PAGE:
Other exercises can help with improving your range of motion. As arthritis progresses, bending or straightening your knee may become more difficult. For this reason, it is important to move your knee through your full range of motion as often as possible.

Here are a couple of mobility exercises that target the muscles around your hip and thigh to lessen knee osteoarthritis and knee pain:

  1. While laying on your back, bend one knee as much as possible without causing pain.
  2. Hold at the deepest part of the stretch for a few seconds, then extend your knee back out straight.
  3. Repeat this exercise for up to ten repetitions at a time, a few times per day, especially after periods of inactivity.

The standing hamstring curl is another great exercise focusing on knee mobility and strength.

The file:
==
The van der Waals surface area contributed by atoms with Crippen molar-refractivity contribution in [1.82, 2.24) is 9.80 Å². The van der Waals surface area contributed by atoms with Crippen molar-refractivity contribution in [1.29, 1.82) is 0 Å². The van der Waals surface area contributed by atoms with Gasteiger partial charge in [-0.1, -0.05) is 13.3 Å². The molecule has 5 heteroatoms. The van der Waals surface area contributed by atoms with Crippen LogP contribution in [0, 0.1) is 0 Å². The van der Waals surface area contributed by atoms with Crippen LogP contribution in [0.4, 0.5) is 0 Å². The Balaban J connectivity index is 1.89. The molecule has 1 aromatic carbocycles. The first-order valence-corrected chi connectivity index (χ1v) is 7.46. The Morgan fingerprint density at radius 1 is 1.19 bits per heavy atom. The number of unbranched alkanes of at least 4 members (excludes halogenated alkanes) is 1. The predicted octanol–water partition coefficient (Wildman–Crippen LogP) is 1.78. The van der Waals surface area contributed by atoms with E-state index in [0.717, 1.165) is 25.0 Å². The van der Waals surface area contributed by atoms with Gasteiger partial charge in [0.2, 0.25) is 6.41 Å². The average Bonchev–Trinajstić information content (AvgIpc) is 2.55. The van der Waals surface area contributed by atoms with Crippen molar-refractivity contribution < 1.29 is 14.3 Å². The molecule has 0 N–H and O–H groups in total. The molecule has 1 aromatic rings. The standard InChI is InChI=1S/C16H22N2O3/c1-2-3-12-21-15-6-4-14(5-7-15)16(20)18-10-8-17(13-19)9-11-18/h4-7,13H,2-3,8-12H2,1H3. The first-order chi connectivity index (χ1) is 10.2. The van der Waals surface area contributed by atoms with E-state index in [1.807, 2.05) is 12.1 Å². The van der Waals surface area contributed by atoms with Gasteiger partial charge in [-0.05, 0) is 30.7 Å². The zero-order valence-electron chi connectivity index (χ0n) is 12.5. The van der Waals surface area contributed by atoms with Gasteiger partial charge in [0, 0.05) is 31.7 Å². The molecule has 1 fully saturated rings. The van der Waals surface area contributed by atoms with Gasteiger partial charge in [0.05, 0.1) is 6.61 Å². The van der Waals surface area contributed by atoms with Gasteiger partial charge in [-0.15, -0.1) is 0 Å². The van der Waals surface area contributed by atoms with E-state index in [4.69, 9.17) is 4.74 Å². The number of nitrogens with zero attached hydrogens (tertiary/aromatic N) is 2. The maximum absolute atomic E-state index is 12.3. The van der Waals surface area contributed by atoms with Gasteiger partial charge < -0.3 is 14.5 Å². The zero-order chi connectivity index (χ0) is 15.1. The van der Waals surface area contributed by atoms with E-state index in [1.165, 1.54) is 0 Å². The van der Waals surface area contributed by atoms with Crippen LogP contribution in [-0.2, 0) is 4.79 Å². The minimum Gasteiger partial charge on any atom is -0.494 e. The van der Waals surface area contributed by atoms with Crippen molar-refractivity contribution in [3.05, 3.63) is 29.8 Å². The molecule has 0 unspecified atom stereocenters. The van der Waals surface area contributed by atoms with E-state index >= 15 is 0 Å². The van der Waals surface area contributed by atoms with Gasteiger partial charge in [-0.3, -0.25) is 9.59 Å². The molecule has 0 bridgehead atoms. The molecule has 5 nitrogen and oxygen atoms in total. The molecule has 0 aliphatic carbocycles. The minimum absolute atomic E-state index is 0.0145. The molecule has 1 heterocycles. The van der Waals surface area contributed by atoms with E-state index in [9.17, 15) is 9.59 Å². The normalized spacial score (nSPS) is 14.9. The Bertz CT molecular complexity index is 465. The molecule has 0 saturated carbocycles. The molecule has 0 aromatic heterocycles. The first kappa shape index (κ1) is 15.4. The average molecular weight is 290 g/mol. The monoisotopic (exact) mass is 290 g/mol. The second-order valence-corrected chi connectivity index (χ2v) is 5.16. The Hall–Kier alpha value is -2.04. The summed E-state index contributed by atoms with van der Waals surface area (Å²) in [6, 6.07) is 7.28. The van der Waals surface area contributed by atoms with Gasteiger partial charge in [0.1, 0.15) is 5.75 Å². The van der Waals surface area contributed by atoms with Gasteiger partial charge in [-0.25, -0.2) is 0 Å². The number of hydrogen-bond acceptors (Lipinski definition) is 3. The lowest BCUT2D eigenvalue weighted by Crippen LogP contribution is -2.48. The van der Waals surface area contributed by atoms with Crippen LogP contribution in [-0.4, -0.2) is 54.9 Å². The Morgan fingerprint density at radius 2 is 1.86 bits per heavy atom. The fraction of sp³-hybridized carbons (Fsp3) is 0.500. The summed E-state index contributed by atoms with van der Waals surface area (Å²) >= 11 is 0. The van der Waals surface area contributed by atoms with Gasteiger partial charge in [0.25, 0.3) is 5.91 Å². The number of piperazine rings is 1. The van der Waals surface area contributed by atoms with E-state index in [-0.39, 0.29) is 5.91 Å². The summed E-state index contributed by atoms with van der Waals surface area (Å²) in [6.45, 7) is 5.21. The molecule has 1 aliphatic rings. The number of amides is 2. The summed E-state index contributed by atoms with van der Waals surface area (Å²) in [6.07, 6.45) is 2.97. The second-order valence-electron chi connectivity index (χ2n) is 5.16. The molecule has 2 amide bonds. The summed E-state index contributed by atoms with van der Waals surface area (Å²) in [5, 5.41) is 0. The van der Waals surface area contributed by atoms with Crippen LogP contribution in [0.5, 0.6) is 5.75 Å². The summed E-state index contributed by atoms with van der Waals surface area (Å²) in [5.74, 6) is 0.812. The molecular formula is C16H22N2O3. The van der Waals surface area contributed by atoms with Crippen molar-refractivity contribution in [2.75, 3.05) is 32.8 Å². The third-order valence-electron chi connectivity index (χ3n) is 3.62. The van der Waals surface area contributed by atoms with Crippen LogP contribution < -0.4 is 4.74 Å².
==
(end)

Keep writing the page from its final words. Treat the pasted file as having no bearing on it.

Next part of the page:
1. Start standing, holding on to a steady surface if needed for balance, and bend your knee, as if trying to kick your heel to your butt.
  2. Pause at the point where you feel a strong engagement at the back of your thigh, then lower and repeat until you feel slightly fatigued.

Body Mechanics

Knowing how to move your body is another key component in managing knee osteoarthritis to maintain ideal physical function and reduce pain.

Poor body mechanics can hurt the movement, potentially leading to pain in other related joints, such as the opposite knee, the hips, or the back. Likewise, good body mechanics can help relieve stress on the knee joint and offer relief.